When the candidate mocked a reporter with a disability last November.
Democrats have made sure the public has seen and heard about Trump's extended riff over and over again. It has been played in ads created by the Clinton campaign, including a highly-circulated one involving children silently watching, and by groups working on Clinton's behalf.
Bill Clinton even said in his convention speech that his wife "never made fun of people with disabilities. She tried to empower them based on their ability."
And Clinton surrogate Tom Harkin, a prominent voice on disability policy, said recently, "Democrats believe in working together and bringing people with disabilities in to develop policy. Donald Trump? He makes fun of people with disabilities. That's a throwback to a half a century ago."
Trump has denied that he meant to mock the reporter, Serge Kovaleski, who has arthrogryposis, a congenital condition affecting the joints.
His initial offense, in Trump's eyes, was denying the candidate's description of Kovaleski's reporting on unsubstantiated allegations that Muslims in New Jersey celebrated on 9/11.
As recently as July 29, Trump insisted, "I didn't know what he looked like. I didn't know he was disabled."
He has maintained that his physical affect in imitation of Kovaleski was because "He was groveling, grovel, grovel, grovel. That was the end of it. All of a sudden, I get reports that I was imitating a reporter who was handicapped. I would never do that."
The Washington Post's factchecker responded, "Much of what Trump says is Four-Pinocchios false."
Among other falsehoods described by the Post, including the fact that the "groveling" charge makes no sense in context, and Kovaleski, who now works for the New York Times, has said, "Donald and I were on a first-name basis for years."
The poll was conducted before Trump sparked furor with a comment about "Second Amendment people" that was interpreted by many as a veiled suggestion of violence against Clinton.
Still, given the lasting stigma around people with disabilities and the easiness with which pop culture has mocked them over the years, the outraged reaction from the public is striking.
"People are starting to see people with disabilities for their abilities," said Jennifer Laszlo Mizrahi, president of the advocacy group RespectAbility, citing Olympic swimmer Michael Phelps, who has Attention Deficit Disorder, and Nyle DiMarco, winner of America's Next Top Model and Dancing with the Stars, who is deaf.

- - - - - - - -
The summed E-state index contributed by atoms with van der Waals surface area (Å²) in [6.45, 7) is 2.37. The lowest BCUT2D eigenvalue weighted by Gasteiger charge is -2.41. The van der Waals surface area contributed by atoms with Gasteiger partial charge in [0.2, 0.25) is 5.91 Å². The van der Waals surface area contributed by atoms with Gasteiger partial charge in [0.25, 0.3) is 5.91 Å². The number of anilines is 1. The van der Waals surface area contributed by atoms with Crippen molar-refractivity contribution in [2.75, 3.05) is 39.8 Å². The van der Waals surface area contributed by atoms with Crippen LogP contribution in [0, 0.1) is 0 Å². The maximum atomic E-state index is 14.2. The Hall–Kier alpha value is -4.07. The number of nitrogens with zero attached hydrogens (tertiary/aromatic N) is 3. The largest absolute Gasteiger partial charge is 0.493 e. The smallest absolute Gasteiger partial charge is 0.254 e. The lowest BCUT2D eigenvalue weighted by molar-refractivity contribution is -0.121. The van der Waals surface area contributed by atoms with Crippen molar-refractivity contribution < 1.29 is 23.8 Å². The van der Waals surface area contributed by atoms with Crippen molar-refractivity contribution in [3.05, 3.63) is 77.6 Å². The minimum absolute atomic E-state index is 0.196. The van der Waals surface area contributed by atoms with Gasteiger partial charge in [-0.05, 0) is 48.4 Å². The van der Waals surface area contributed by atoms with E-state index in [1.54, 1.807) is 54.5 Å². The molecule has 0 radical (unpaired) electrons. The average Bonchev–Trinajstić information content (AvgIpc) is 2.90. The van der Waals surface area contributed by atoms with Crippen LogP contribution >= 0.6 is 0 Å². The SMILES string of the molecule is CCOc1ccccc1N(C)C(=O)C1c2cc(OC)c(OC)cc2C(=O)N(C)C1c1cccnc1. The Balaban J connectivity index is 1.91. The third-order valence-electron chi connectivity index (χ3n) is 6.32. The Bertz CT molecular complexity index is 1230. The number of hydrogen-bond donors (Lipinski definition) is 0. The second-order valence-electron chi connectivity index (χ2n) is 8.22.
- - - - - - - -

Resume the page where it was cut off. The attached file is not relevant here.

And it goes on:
"But one thing they don't want to see about people with disabilities is for us to be bullied," she added.
"The reaction to it, that so many people say it's the worst thing he's done, is indicative that we've turned a corner, where it's just not socially acceptable the way it was," said writer and activist Andrew Pulrang.
Still, he said he found himself wondering, "Why is this the thing that is worse than all the other groups than he's targeted?" One possible answer: "We're easy to feel protective towards. Part of ableism is a heavy dose of paternalism."
Pulrang hopes the outrage translates into more interest in policies that affect people with disability. "There are other things more important than hurting our feelings," he said. "We have no idea if Trump has any ideas about disability policy."
Though several Republican primary candidates filled out a candidate questionnaire produced by Mizrahi's group, Trump has yet to do so.
"Meanwhile, Hillary Clinton filled it out in full, and spoke about disability issues at the Democratic convention, as did people with disabilities themselves," Mizrahi said.
Some of the Democrats' attempts to draw a contrast with Trump around people with disabilities have drawn mixed feelings from advocates.
For example, the Democratic SuperPAC Priorities USA created an ad featuring the parents of a child with spina bifida. The father's final words are, "When I saw Donald Trump mock someone with a disability, it showed me his soul. It showed me his heart. And I didn't like what I saw."
The ad drew some criticism from the disability rights community.
"It follows a pattern that we're very used to, which is that it's on our behalf," said Pulrang. "We didn't hear from the disabled daughter, who seemed from the ad to conceivably be able to have an opinion of her own. Almost as if the real problem is that the parents were offended."
Still, Pulrang added, a few weeks later, Priorities USA came out with another ad that did feature a person with a disability speaking directly, which many activists appreciated.
For people who are used to condescension or outright erasure, Trump's behavior carries a certain irony.
"Inclusivity for people with disabilities is now a matter of presidential politics," wrote David Perry at the Atlantic. "That likely wasn't Trump's intention when he mocked that reporter months ago. But it's a satisfying result."